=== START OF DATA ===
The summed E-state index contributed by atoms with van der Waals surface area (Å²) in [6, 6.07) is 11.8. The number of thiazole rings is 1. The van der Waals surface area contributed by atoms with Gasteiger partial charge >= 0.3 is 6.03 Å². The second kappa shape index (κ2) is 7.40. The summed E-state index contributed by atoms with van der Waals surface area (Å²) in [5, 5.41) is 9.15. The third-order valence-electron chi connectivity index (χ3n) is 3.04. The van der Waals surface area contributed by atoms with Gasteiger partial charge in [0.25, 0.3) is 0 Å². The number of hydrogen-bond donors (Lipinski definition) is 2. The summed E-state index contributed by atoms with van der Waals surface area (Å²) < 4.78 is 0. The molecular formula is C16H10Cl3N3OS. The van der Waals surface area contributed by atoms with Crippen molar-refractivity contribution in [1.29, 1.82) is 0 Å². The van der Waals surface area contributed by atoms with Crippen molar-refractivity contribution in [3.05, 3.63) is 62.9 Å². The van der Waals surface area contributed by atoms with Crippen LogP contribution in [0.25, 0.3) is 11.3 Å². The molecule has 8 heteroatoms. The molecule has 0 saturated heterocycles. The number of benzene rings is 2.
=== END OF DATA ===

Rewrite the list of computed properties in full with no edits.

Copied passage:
The summed E-state index contributed by atoms with van der Waals surface area (Å²) in [6, 6.07) is 11.8. The number of thiazole rings is 1. The van der Waals surface area contributed by atoms with Gasteiger partial charge >= 0.3 is 6.03 Å². The second kappa shape index (κ2) is 7.40. The summed E-state index contributed by atoms with van der Waals surface area (Å²) in [5, 5.41) is 9.15. The third-order valence-electron chi connectivity index (χ3n) is 3.04. The van der Waals surface area contributed by atoms with Gasteiger partial charge in [0.25, 0.3) is 0 Å². The number of hydrogen-bond donors (Lipinski definition) is 2. The summed E-state index contributed by atoms with van der Waals surface area (Å²) < 4.78 is 0. The molecular formula is C16H10Cl3N3OS. The van der Waals surface area contributed by atoms with Crippen molar-refractivity contribution in [1.29, 1.82) is 0 Å². The van der Waals surface area contributed by atoms with Crippen molar-refractivity contribution in [3.05, 3.63) is 62.9 Å². The van der Waals surface area contributed by atoms with Crippen LogP contribution in [0.25, 0.3) is 11.3 Å². The molecule has 8 heteroatoms. The molecule has 0 saturated heterocycles. The number of benzene rings is 2.